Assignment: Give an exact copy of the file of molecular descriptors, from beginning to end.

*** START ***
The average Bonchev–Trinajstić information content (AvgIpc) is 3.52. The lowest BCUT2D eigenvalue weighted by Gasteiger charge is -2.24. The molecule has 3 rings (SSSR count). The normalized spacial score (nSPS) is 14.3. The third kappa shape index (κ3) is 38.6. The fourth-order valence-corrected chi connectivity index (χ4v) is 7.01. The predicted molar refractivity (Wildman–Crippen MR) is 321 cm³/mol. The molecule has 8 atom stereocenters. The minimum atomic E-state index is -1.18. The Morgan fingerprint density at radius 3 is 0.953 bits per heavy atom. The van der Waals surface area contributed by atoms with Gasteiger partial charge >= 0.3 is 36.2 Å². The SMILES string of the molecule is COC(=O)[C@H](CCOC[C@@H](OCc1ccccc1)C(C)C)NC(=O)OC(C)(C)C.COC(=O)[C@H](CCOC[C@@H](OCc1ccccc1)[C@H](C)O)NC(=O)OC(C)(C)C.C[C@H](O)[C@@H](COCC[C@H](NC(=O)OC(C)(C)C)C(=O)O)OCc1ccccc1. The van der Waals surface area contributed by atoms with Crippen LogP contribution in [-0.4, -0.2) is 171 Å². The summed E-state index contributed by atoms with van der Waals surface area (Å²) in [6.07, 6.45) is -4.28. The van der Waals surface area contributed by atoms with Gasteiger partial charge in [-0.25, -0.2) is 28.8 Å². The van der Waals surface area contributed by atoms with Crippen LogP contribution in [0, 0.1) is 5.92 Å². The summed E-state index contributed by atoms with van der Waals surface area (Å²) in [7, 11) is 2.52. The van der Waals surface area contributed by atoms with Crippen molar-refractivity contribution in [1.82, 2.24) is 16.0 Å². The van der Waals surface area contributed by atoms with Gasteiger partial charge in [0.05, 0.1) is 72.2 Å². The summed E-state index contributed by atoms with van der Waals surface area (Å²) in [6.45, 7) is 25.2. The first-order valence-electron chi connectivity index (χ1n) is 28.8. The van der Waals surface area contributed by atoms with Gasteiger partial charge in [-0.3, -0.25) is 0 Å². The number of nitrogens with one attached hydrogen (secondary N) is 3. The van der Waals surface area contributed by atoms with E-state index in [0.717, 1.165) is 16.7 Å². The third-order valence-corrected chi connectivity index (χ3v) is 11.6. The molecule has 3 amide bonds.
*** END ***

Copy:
The average Bonchev–Trinajstić information content (AvgIpc) is 3.52. The lowest BCUT2D eigenvalue weighted by Gasteiger charge is -2.24. The molecule has 3 rings (SSSR count). The normalized spacial score (nSPS) is 14.3. The third kappa shape index (κ3) is 38.6. The fourth-order valence-corrected chi connectivity index (χ4v) is 7.01. The predicted molar refractivity (Wildman–Crippen MR) is 321 cm³/mol. The molecule has 8 atom stereocenters. The minimum atomic E-state index is -1.18. The Morgan fingerprint density at radius 3 is 0.953 bits per heavy atom. The van der Waals surface area contributed by atoms with Gasteiger partial charge >= 0.3 is 36.2 Å². The SMILES string of the molecule is COC(=O)[C@H](CCOC[C@@H](OCc1ccccc1)C(C)C)NC(=O)OC(C)(C)C.COC(=O)[C@H](CCOC[C@@H](OCc1ccccc1)[C@H](C)O)NC(=O)OC(C)(C)C.C[C@H](O)[C@@H](COCC[C@H](NC(=O)OC(C)(C)C)C(=O)O)OCc1ccccc1. The van der Waals surface area contributed by atoms with Crippen LogP contribution in [-0.4, -0.2) is 171 Å². The summed E-state index contributed by atoms with van der Waals surface area (Å²) in [6.07, 6.45) is -4.28. The van der Waals surface area contributed by atoms with Gasteiger partial charge in [-0.25, -0.2) is 28.8 Å². The van der Waals surface area contributed by atoms with Crippen LogP contribution in [0, 0.1) is 5.92 Å². The summed E-state index contributed by atoms with van der Waals surface area (Å²) in [7, 11) is 2.52. The van der Waals surface area contributed by atoms with Crippen molar-refractivity contribution in [1.82, 2.24) is 16.0 Å². The van der Waals surface area contributed by atoms with Gasteiger partial charge in [0.05, 0.1) is 72.2 Å². The summed E-state index contributed by atoms with van der Waals surface area (Å²) in [6.45, 7) is 25.2. The first-order valence-electron chi connectivity index (χ1n) is 28.8. The van der Waals surface area contributed by atoms with Gasteiger partial charge in [-0.3, -0.25) is 0 Å². The number of nitrogens with one attached hydrogen (secondary N) is 3. The van der Waals surface area contributed by atoms with E-state index in [0.717, 1.165) is 16.7 Å². The third-order valence-corrected chi connectivity index (χ3v) is 11.6. The molecule has 3 amide bonds.